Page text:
- Real-time financial visualization
- Tracking of time and schedules
Small businesses have different needs than large organizations and require simple, cost-effective solutions. They do not need products that have complex tools they will never learn but rather something that works on command and is easy to set up and run.
Small businesses should look for software with an affordable price tag and various pricing plans. Some products have features they can scale up for a growing business. Integration with other software systems should also be an option and compatible with existing tools. The program should reduce manual data entry and some of the more tedious processes such as automated billing. Since small businesses need the flexibility that mobile apps provide, the solution should have robust mobile capabilities.
How to Buy Project Accounting Software
When researching project accounting software, keep in mind your company and your budget. You should also make a list of features you need currently and in the future. Key features that fall under professional services automation (PSA) platforms include what is necessary for project accounting. These features enable companies to see all cost, resources, schedule and finance transactions in one place.
Essential project accounting software features are:
- Timesheet Views: Integration with the system your company uses for timesheets is crucial. Labor hours worked equals money spent on the project. These timesheets tell managers how many hours employees coded to their projects and keeps the budget and timeline up-to-date.
- Resource Management: The resource information tells the project manager the availability and skills they have for their projects. They use these details to adjust which resources they use on the project based on where they are in the project timeline and its needs.
- Budgeting: The budget is based on what the business determined it can achieve and what it plans to achieve.
- Forecasting: Project managers should have the ability to quickly and easily update the forecast to ensure there is consistent communication about the budget, milestone dates and completion date.
- Earned Value Management (EVM): EVM is a project management best practice metric that comes from the project manager’s policies. EVM basics are planning, execution, performance assessment and project monitoring. At the task level, project managers should assess the completion of the work and calculate EVM regularly.
- Billing: The bid-to-bill lifecycle is a metric that all companies want to shorten and improve. Revenue recognition and billing should be hand-in-hand procedures. You should be able to share the details of these two functions. For example, bills should automatically generate with all the customer details intact and accurate instead of requiring the accountant to fill them in manually.
- Metrics and Reports: The software system should provide the KPIs that the project manager selects early in the project. The project accountant needs regular access to these KPIs. Dashboards, where the stakeholders can see KPIs quickly and easily, provide visually appealing information.
Some software suites for project accounting also include options like customer relationship management (CRM), a module that captures all customer interactions. Others contain opportunity management features that help companies visualize their sales pipeline and plan for resources, growth and the revenue course.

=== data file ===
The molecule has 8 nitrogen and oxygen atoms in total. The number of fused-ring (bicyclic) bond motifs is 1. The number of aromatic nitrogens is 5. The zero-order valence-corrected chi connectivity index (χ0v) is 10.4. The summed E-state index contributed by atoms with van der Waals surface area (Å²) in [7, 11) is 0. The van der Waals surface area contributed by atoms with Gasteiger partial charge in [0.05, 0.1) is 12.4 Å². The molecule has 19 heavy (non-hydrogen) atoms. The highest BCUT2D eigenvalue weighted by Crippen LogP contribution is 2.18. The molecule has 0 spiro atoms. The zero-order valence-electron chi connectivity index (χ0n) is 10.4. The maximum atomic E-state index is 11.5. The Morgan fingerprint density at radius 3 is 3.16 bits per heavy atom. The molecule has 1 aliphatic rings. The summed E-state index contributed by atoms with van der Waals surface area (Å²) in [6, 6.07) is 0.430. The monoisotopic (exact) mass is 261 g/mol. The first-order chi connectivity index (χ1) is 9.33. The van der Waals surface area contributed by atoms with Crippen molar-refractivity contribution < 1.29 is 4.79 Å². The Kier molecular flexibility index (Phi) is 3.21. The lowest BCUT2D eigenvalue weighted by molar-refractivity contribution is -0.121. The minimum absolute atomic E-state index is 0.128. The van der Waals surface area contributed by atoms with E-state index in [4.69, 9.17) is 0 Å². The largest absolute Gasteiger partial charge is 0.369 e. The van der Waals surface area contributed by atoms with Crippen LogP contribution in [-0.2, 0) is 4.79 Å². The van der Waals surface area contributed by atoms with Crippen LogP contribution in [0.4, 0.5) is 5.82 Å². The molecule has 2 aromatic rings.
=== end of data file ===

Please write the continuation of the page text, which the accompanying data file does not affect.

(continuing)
How to Learn Project Accounting
Both professionals and students can take project accounting training formally or informally. There are many courses offered on the principles and methods, both standard accounting courses and specialty ones. Further, employees can learn on the job, if given the opportunity.
To work as a project accountant, many companies require a bachelor’s degree in the field of accounting, along with licensure as a Certified Public Accountant (CPA) or Chartered Accountant (CA). Many programs that teach project accounting focus on the GAAP and the difference between tracking and billing cycles in a project versus standard accounting.
Other main principles of project accounting include:
- How to initiate accounting projects
- How to perform the planning and setup with metrics and software
- How to execute contracts
- How to avoid scope creep
- How to close out projects
All of these are critical and unique to working with multiple projects as compared to standard accounting practice.
Automate Project Accounting With NetSuite’s Accounting Module
Effective project accounting can make or break a project and is a vital tool for project managers. Finding the right tool that can streamline accounting processes and provide project visibility to all who need it is essential. NetSuite’s PSA module lets you manage costs across currencies and organizational boundaries. Project managers will appreciate that they can use Oracle NetSuite to store project plans and transactions, process project costs and create corresponding accounting entries.
Project Accounting FAQs
What is an example of a project accounting?
A software development company has been contracted to develop a custom software solution for a client. The project budget is $500,000, spread over a year. The project accountant sets up a separate ledger for the project. They track all costs, such as wages for developers, purchase of necessary software, and overhead costs. The revenue from the client is also recorded. Regular financial reports are generated, showing if the project is on track with its budget. If costs exceed the budget, this is flagged for the project manager to address. At project completion, a final financial report shows if the project was profitable.
What is the function of project accounting?
Project accounting provides a detailed financial picture of a project. Its key functions are:
- Cost Control: It tracks all project-related costs to manage the budget effectively, alerting if the project is going over budget.
- Profitability Analysis: It determines if a project is profitable by comparing costs and revenue, which informs future business decisions.
- Billing: Accurate tracking of costs ensures fair client billing, especially in long-term projects.
- Financial Reporting: Detailed financial reports offer critical insights for stakeholders and decision-making.
- Future Planning: The data collected aids better budgeting, planning, and execution of future projects.
- Compliance: It also helps in ensuring regulatory compliance in industries that require detailed project accounting.